As a freewheeling celebration of the limitless potential and life-altering power of the imagination, director Ben Stiller’s remake of the classic 1947 eponymous film (adapted from the original story by James Thurber) is one of the most stunningly creative works to come out of the Hollywood studio system since Stranger Than Fiction.
Sublimely lensed by the cinematographer of The Piano (Stuart Dryburgh) with incredible special effects by Soho VFX, The Secret Life of Walter Mitty, which languished in development hell and passed from one helmer to the next for roughly twenty years found its ultimate storytelling team in the form of Pursuit of Happyness scripter Steve Conrad and a top-of-his-game Stiller.
Building off what he’s learned and explored onscreen in his own twenty year directorial career, Stiller crafts what is his most truly cinematic work to date.
A triumph that was lost in the over-crowded shuffle of too many Oscar-bait films filling the multiplexes alongside blockbusters raking in dough during the holiday moviegoing season, Mitty is an underrated dazzler that‘s sure to gain a larger fanbase on this gorgeous Blu-ray disc.
The type of film that plays that much better the second time around, Mitty is especially satisfying to discuss with others while dissecting just how intricately Stiller, Conrad and company managed to weave together so many seemingly disparate threads to craft such a beautiful, humanistic tapestry.
Walking a fine balance between a wholesome old fashioned approach both in the structure and characterization with some truly audacious techniques that (while risky) pay off in a big way, Stiller elevates the deceptively simple story in which he also stars.
As the titular Life Magazine photo department employee, Stiller’s head-in-the-clouds Walter Mitty finds himself actually embarking on the type of adventures he usually only dreams about, urged on by his crush on a lovely coworker (played by Kristen Wiig).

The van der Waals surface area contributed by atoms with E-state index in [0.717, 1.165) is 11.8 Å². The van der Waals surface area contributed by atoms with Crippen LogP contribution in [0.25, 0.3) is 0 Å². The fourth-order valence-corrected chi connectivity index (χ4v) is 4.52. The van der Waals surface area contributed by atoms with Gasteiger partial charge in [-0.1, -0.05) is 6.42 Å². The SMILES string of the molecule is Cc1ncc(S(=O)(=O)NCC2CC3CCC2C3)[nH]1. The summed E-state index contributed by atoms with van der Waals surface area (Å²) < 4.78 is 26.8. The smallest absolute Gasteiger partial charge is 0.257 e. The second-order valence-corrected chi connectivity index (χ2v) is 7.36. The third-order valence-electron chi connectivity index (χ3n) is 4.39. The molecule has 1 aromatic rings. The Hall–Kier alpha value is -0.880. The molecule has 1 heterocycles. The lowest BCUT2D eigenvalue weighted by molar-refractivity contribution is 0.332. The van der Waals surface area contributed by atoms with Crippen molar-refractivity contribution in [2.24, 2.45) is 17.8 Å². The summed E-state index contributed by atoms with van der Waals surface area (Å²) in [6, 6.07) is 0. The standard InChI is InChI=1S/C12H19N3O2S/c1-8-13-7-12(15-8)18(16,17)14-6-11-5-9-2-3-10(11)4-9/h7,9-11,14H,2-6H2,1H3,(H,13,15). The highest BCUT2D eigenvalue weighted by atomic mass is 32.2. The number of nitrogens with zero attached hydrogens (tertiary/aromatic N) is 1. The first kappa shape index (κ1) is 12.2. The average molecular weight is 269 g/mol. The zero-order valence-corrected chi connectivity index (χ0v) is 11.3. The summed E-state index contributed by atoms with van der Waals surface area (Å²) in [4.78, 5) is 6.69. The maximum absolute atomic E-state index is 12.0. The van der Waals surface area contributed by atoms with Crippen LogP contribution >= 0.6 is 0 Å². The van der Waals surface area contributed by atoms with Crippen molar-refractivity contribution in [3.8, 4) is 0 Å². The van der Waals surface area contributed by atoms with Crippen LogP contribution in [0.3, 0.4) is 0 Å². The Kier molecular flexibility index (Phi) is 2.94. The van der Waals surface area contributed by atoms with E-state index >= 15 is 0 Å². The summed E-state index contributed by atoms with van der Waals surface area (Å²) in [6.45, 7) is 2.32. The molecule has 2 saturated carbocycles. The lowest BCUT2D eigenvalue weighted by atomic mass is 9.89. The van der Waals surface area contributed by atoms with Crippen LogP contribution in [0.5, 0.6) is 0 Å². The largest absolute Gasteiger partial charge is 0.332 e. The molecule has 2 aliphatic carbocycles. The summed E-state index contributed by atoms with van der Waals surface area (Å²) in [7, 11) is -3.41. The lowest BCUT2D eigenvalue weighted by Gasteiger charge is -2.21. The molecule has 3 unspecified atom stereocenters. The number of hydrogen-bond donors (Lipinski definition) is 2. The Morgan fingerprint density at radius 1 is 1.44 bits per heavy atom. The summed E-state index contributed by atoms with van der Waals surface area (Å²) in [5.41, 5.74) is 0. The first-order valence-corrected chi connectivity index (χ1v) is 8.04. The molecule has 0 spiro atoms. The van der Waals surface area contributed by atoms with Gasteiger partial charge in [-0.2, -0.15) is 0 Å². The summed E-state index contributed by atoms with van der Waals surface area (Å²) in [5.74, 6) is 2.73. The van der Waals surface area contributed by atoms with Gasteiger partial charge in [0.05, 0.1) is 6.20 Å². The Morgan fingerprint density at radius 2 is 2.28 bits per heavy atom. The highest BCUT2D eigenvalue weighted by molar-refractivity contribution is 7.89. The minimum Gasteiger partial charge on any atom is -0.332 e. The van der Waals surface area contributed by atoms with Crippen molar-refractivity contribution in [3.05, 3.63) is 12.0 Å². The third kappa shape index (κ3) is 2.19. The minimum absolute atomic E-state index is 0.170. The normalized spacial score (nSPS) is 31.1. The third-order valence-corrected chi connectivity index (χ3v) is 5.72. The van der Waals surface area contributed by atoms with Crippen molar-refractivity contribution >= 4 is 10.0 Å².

While the heroic journey storyline is often utilized, because Walter is a character who lives out elaborate fantasies in his mind – forever imagining he had the guts to say what he wants or live like he does in his dreams) Stiller uses a bold magical realism laced approach of expressionist filmmaking where for example we’re given the ability to see the things he usually only imagines come to life.
As he gradually dares himself to act as the film continues, Walter’s real life becomes far more extraordinary than his wildest daydream as evidenced by the way he sees Wiig’s face cheering him on at different points along the way including a staggering sequence wherein she sings “Ground Control to Major Tom” and it results into a big veritable leap of faith for Walter.
That leap of faith comes at a pivotal moment, taking the viewer along for the ride as we realize that the more he participates in life, the more we discover that every daydream he’s had foreshadows something that will pay off later in an unexpected way.
Paying homage to the world of mysteries with various clues that help reveal the larger truth – acknowledged aloud first by Wiig when she gives Walter (and by extension us) key wisdom learned in her mystery writing class – Mitty is a marvel.
Using creative storytelling to the absolute fullest and transcending its rigid scripted confines to make a much more layered work, The Secret Life of Walter Mitty should appeal to those who responded to the same blend of old and new, visual and written spinning of a good yarn on display in everything from Amelie to Eternal Sunshine to the Spotless Mind.
A wholly satisfying picture that marks his most inventive work thus far, with Walter Mitty Ben Stiller has done the unthinkable; he’s turned a studio remake into a big budget art movie with multigenerational, universal appeal.
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